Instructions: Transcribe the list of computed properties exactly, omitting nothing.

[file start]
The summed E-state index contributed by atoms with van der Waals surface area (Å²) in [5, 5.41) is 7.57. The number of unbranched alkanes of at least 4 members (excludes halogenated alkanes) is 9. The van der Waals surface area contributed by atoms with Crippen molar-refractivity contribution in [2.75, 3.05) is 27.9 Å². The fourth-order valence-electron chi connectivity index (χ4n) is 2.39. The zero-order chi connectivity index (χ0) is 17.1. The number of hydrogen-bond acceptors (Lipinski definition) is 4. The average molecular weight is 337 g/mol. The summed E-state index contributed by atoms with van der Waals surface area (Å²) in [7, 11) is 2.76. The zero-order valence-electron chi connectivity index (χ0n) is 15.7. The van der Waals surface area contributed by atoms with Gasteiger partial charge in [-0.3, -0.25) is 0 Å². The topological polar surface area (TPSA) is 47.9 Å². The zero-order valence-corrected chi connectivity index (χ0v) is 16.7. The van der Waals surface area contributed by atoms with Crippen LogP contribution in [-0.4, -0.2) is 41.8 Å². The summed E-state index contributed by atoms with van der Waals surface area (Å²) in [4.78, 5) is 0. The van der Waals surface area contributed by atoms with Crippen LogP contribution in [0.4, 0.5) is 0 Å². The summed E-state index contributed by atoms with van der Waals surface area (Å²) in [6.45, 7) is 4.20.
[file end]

The summed E-state index contributed by atoms with van der Waals surface area (Å²) in [5, 5.41) is 7.57. The number of unbranched alkanes of at least 4 members (excludes halogenated alkanes) is 9. The van der Waals surface area contributed by atoms with Crippen molar-refractivity contribution in [2.75, 3.05) is 27.9 Å². The fourth-order valence-electron chi connectivity index (χ4n) is 2.39. The zero-order chi connectivity index (χ0) is 17.1. The number of hydrogen-bond acceptors (Lipinski definition) is 4. The average molecular weight is 337 g/mol. The summed E-state index contributed by atoms with van der Waals surface area (Å²) in [7, 11) is 2.76. The zero-order valence-electron chi connectivity index (χ0n) is 15.7. The van der Waals surface area contributed by atoms with Gasteiger partial charge in [-0.3, -0.25) is 0 Å². The topological polar surface area (TPSA) is 47.9 Å². The zero-order valence-corrected chi connectivity index (χ0v) is 16.7. The van der Waals surface area contributed by atoms with Crippen LogP contribution in [-0.4, -0.2) is 41.8 Å². The summed E-state index contributed by atoms with van der Waals surface area (Å²) in [4.78, 5) is 0. The van der Waals surface area contributed by atoms with Crippen LogP contribution in [0.4, 0.5) is 0 Å². The summed E-state index contributed by atoms with van der Waals surface area (Å²) in [6.45, 7) is 4.20.